The Duke bubble is real
The "Duke bubble" is definitely real. Whether or not we undergrads like to admit it, we are part of our own little world; with food points, gyms, arts events, gardens and libraries all within walking distance, it would be relatively easy to get through an entire school year without ever stepping off campus and into Durham. And many of us don’t…aside from journeys to Shooters or possibly a grocery run to Harris Teeter or a date on Ninth Street. What many of us don’t realize, though, is that the Duke bubble doesn’t even encompass all of Duke.
Though a wing of Duke Hospital is visible from Abele Quad, the Hospital seems like a different world than that of the campus. While I often walk in front of the Davison building to get to Old Chem or Soc/Psych, I never really thought about it as part of the hospital—although I knew that it was, I only considered the structure in passing as another building I didn’t need to go into. As most undergrads only enter the building to satisfy Chick-fil-A cravings or to visit Student Health before it relocated, there wasn’t a reason to think about it as anything else.
My view of the hospital changed, though, when I began volunteering at the Children’s Hospital this semester. For one, after getting hopelessly lost multiple weeks in a row, I realized what a behemoth of a building it is. The place is massive, and it takes me about fifteen minutes to walk through every Friday. Secondly, there’s so much going on. A microcosm of life, the hospital is its own world. With patients, visitors and medical professionals going about their business in the labyrinth of corridors, the organization seems alive—buzzing and changing with energy. A system in and of itself, Duke Hospital almost mirrors Duke’s East and West Campuses in its isolation. It is also a Duke bubble...just different from the one we undergraduates live in.
While these two bubbles are located geographically adjacent to one another and both carry the Duke name, they otherwise have relatively little to do with one another. As a sophomore, I feel it’s fair of me to say that the undergrad Duke bubble has little awareness of what happens inside the walls of the hospital. As we rush late to class, lives begin and end just a few buildings away. As parties are thrown in West Campus dorms, someone in the hospital is told they have a life-threatening illness, and another person finds out they’ll be receiving a life-saving organ transplant. As we cheer for a basketball game, a person is being Life-Flighted by helicopter over Cameron Indoor to the hospital. All of these life-changing events and more happen right under our noses, though the thought of them rarely crosses our minds.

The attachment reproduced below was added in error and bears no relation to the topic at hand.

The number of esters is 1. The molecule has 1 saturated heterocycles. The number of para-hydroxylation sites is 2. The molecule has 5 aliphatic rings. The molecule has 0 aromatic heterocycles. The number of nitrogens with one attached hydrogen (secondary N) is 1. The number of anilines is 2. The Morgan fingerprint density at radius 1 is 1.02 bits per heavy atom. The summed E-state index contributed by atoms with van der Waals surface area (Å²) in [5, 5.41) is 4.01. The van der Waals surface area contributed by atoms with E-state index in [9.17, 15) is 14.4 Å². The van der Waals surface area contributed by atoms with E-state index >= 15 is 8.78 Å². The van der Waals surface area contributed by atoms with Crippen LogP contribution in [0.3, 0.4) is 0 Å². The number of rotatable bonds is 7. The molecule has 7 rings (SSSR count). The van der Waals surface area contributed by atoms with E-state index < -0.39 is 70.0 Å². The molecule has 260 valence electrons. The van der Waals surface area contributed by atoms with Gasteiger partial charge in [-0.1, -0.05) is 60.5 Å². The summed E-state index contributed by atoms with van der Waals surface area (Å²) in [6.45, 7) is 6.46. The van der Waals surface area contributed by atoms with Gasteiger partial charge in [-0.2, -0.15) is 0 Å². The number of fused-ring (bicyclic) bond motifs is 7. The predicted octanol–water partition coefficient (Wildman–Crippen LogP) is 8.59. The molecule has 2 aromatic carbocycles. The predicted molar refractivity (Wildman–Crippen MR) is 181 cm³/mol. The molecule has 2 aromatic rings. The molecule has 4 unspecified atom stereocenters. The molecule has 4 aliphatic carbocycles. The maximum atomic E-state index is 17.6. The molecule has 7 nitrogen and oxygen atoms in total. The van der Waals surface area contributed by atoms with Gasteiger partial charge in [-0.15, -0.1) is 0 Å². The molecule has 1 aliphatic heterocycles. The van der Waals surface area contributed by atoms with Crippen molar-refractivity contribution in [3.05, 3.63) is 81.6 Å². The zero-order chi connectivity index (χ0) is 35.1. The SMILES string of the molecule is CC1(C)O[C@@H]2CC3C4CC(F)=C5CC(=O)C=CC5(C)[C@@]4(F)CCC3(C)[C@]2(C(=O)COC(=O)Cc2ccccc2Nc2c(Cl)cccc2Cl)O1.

I don’t mean to write this editor’s note as another “Break the Duke bubble!” article; I’m not even sure those work, anyway. Rather, I just wanted to point something out that I hadn’t realized before. Duke may be a symbol of academic success and athletic vigor to undergrads, but the Chapel is also a symbol of hope and pain for families across the state with loved ones in the hospital. This acknowledgement is important, as it helps us understand our relationship to Duke as a whole, as well as Duke’s relationship with the outside world. Further, it keeps us grounded in our studies and social lives; especially as classes end and the stress of finals begins, it’s easy to feel like the world revolves around make-or-break exams or grade-saving projects. The fact is, it doesn’t.
I don’t need to say that horrible things happen in the world every day and that wonderful things happen too. What’s important to understand, though, is that they happen next door. While we experience (hopefully) some of the best years of our lives while on campus, the painful truth is that others—including children—experience some of their worst just nearby. I also don’t mean this article to be a call to action; Duke students have myriad activities and responsibilities to stress over already. What we can do is be mindful of what happens in the other Duke bubble. For a start, there are copies of the Duke Chronicle scattered throughout the hospital—maybe it is just as important that the hospital is represented in the Chronicle. If the newspaper were to report on the stories of the people inside the hospital, in addition to major medical breakthroughs and scandals (this is Duke after all), we could become more aware of the bubble on our border. Undergrads could have a more conscientious view of Duke as a whole—and of where they fit in as students.